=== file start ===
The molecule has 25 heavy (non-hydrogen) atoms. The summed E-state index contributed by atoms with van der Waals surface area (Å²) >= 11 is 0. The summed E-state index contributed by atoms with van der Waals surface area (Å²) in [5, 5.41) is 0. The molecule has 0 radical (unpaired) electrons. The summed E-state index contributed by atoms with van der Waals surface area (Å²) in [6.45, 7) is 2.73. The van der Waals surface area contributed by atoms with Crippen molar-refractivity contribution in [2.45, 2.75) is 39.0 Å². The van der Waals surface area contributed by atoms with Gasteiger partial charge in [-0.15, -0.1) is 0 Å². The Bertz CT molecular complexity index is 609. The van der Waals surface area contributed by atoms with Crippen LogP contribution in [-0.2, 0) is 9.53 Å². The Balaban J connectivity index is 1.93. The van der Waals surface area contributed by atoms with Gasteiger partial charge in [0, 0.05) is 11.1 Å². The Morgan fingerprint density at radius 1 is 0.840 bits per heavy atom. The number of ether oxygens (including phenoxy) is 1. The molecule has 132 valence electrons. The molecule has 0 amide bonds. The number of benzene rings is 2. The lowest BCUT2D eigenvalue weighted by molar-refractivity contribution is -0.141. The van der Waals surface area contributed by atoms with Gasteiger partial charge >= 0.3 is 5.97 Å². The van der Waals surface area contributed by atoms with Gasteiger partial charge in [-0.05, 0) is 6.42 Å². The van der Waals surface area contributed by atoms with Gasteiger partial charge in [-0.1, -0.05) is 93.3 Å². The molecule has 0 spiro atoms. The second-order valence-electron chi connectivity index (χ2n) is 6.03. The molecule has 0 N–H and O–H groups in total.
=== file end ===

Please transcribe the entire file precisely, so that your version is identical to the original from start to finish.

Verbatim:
The molecule has 25 heavy (non-hydrogen) atoms. The summed E-state index contributed by atoms with van der Waals surface area (Å²) >= 11 is 0. The summed E-state index contributed by atoms with van der Waals surface area (Å²) in [5, 5.41) is 0. The molecule has 0 radical (unpaired) electrons. The summed E-state index contributed by atoms with van der Waals surface area (Å²) in [6.45, 7) is 2.73. The van der Waals surface area contributed by atoms with Crippen molar-refractivity contribution in [2.45, 2.75) is 39.0 Å². The van der Waals surface area contributed by atoms with Gasteiger partial charge in [-0.15, -0.1) is 0 Å². The Bertz CT molecular complexity index is 609. The van der Waals surface area contributed by atoms with Crippen LogP contribution in [-0.2, 0) is 9.53 Å². The Balaban J connectivity index is 1.93. The van der Waals surface area contributed by atoms with Gasteiger partial charge in [0, 0.05) is 11.1 Å². The Morgan fingerprint density at radius 1 is 0.840 bits per heavy atom. The number of ether oxygens (including phenoxy) is 1. The molecule has 132 valence electrons. The molecule has 0 amide bonds. The number of benzene rings is 2. The lowest BCUT2D eigenvalue weighted by molar-refractivity contribution is -0.141. The van der Waals surface area contributed by atoms with Gasteiger partial charge >= 0.3 is 5.97 Å². The van der Waals surface area contributed by atoms with Gasteiger partial charge in [-0.05, 0) is 6.42 Å². The van der Waals surface area contributed by atoms with Gasteiger partial charge in [-0.1, -0.05) is 93.3 Å². The molecule has 0 spiro atoms. The second-order valence-electron chi connectivity index (χ2n) is 6.03. The molecule has 0 N–H and O–H groups in total.